Getting Around

A wheelchair is not a chastity belt.

There is a basic disablist assumption that people who use wheelchairs are essentially sexless, or at least not looked at as sexual beings. It’s assumed that they lack feeling below the waist — and that below the waist is the center of all sexual behavior. And media images of disabled people always revolve around the wheelchair, and are usually part of a “very special episode” on cheesy sitcoms in which Main Character realizes that people who use wheelchairs are people, too, and they can even be your friend. They might even invite you to their wheelchair basketball game if they like you enough, and they’ll assure you that their disability really doesn’t impact their lives all that much. See? They shoot a wicked freethrow!

They’re just never people that you would wanna get it on with.

This ignores the reality that people who use wheelchairs do have sex, and do enjoy sexual activities — they are people, just like the rest of us! Who would have guessed.

Of course, wheelchairs aren’t the end-all be-all of living with a disability; most disabled people don’t use wheelchairs. But they are a strong visual cue of a disability, and all kinds of stereotypes are tied up in them. So I’m glad to see Tiffany breaking them down.

Nerve has a whole section on sex and disability which looks pretty good. Unfortunately it’s for premium members only, so let me know how it is.

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About Jill

Jill began blogging for Feministe in 2005. She has since written as a weekly columnist for the Guardian newspaper and in April 2014 she was appointed as senior political writer for Cosmopolitan magazine.
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13 Responses to Getting Around

  1. zuzu says:

    Psst! “Waist,” not “waste.”

  2. Sarah S says:

    Not to be a grammer nazi, but this sentance “’It’s assumed that they lack feeling below the waste — and that below the waste is the center of all sexual behavior” says something very different then what I think you meant to say, which was “It’s assumed that they lack feeling below the waist — and that below the waist is the center of all sexual behavior”.

  3. For a racier guy in a wheelchair than the one in that cheesy sitcom, there’s always the guy in Saved! Not racy in the sense that you actually see his sex life, but in the sense that there’s a clearly sexual interest between him and his girl friend (in the roles of the two skeptics at the Christian high school).

  4. Gordon K says:

    This is one of the better “Yes, We Can ‘Do It'” articles I’ve read.

    But if I hear one more girl rave about how hot guys in wheelchairs (by which they almost always mean athletic-ish paras and quads) are, I might just go berserk.

    The devotee part was interesting; I’m still not sure what to make of that fetish, despite having looked for websites on the topic.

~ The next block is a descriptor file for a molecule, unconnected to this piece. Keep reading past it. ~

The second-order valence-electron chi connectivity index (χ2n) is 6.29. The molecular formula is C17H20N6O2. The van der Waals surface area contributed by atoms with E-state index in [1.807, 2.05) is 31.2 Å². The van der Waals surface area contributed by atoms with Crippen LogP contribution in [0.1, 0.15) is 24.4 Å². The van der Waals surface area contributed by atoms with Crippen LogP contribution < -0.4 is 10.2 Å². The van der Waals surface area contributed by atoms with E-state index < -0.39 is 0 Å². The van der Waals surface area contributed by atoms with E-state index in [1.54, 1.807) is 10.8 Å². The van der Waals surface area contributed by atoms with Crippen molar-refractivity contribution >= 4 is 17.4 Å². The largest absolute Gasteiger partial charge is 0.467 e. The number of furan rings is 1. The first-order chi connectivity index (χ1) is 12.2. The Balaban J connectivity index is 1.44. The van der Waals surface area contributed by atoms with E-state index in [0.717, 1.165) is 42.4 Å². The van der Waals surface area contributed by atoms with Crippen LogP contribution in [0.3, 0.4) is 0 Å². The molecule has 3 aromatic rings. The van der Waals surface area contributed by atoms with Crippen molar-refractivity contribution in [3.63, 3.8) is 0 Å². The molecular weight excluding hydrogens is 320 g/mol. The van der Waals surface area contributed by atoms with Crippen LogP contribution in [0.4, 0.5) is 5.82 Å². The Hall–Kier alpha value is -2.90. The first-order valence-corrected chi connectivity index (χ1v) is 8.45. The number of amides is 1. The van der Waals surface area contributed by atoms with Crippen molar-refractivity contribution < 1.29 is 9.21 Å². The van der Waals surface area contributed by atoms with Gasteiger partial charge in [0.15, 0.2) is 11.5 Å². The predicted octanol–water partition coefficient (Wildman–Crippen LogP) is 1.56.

5. Ragnell says:

    Wow, here’s one point where comics did manage to handle it well. Dick Grayson (Robin) and Barbara Gordon (former Batgirl) continued their on-again, off-again romance well past the point where her legs were paralyzed. It’s often implied that they slept together between panels.

  6. Marksman2000 says:

    Great post, Jill.

  7. Helen says:

    Check out the film Dance me to my song by Rolf de Heer, 1998.

  8. Jill says:

    Psst! “Waist,” not “waste.”

    Wow, I am a moron. How did I do that? Thanks guys.

  9. Nomie says:

    Sarah S. – “grammar” and “sentence.” [/snark]

    I agree with Lynn – Roland in “Saved!” is an excellent example of a character who’s not a stereotypical disabled guy. He’s got a good sense of humor, e.g. dressing up as a rollerskate for Halloween.

    Also, on the U.S. version of “The Office,” the owner of the building where the office is based is in a wheelchair, and has no problem with it. Of course, Michael, the boss, is spectacularly insensitive, but that’s the character.

  10. David says:

    I have a sister who uses a wheelchair due to her MS. We talk. I have also watched “Murderball,” which I would love to show to my students because it works well to dispel so many myths about folks who use wheelchairs. I would be hesitant to call any of the guys in this movie disabled, because most of them could kick my fully-abled ass quite easily.

    Between these two sources, I have learned a lot.

  11. a nut says:

    I posted on women with physical disabilities and their sexuality last month for my own imposed Disability Awareness Week. I learned a lot when researching for that paper and have continued it since.

    Helen – thanks for the film suggestion. I’m going to have to try and find it now. Autism is a World is a good movie, too.

    David – Maybe you and your sister would be interested in a book titled Waist High in the World by Nancy Mair; she also has MS.

    Moving Violations is also another great book I’m told. It’s in my pile of stuff to read.

  12. a nut says:

    I forgot to mention the book Lesbians on Disability edited by Victoria Brownworth, too. I found a lot of great stuff for a presentation I choose to do.

    And I forgot the link to my posts if anyone was interested.

  13. My husband and I often joke that “once you’ve been with a paraplegic, you don’t go back.”

    But it’s true. Since I started dating my paraplegic husband twelve years ago, I haven’t had to worry about birth control or pregnancy, which makes a huge difference in just being able to relax and enjoy things. And this is going to sound awful and selfish — but if the man is impotent, the focus of sex is going to be on the woman’s pleasure. An impotent, paraplegic is of necessity going to be much more selfless in bed.

    Yikes. Now I’ve headed into the territory of TMI. I’ll shut up now.

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